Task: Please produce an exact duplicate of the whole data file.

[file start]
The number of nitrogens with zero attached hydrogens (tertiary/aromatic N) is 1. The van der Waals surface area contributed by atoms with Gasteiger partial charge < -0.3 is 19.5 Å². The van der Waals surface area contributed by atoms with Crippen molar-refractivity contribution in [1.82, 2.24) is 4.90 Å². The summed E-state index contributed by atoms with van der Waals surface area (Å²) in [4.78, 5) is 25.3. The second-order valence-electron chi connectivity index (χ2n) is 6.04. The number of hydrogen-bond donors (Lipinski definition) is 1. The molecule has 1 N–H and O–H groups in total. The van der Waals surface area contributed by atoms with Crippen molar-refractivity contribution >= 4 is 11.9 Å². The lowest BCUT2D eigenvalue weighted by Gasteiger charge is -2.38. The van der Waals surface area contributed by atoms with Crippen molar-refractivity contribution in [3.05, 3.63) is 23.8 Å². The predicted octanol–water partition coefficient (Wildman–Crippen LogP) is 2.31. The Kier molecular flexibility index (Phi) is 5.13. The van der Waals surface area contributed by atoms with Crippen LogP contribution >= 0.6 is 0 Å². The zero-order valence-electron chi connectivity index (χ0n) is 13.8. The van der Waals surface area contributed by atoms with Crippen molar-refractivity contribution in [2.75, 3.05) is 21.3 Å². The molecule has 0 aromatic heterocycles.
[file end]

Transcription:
The number of nitrogens with zero attached hydrogens (tertiary/aromatic N) is 1. The van der Waals surface area contributed by atoms with Gasteiger partial charge < -0.3 is 19.5 Å². The van der Waals surface area contributed by atoms with Crippen molar-refractivity contribution in [1.82, 2.24) is 4.90 Å². The summed E-state index contributed by atoms with van der Waals surface area (Å²) in [4.78, 5) is 25.3. The second-order valence-electron chi connectivity index (χ2n) is 6.04. The number of hydrogen-bond donors (Lipinski definition) is 1. The molecule has 1 N–H and O–H groups in total. The van der Waals surface area contributed by atoms with Crippen molar-refractivity contribution >= 4 is 11.9 Å². The lowest BCUT2D eigenvalue weighted by Gasteiger charge is -2.38. The van der Waals surface area contributed by atoms with Crippen molar-refractivity contribution in [3.05, 3.63) is 23.8 Å². The predicted octanol–water partition coefficient (Wildman–Crippen LogP) is 2.31. The Kier molecular flexibility index (Phi) is 5.13. The van der Waals surface area contributed by atoms with Crippen LogP contribution >= 0.6 is 0 Å². The zero-order valence-electron chi connectivity index (χ0n) is 13.8. The van der Waals surface area contributed by atoms with Crippen molar-refractivity contribution in [2.75, 3.05) is 21.3 Å². The molecule has 0 aromatic heterocycles.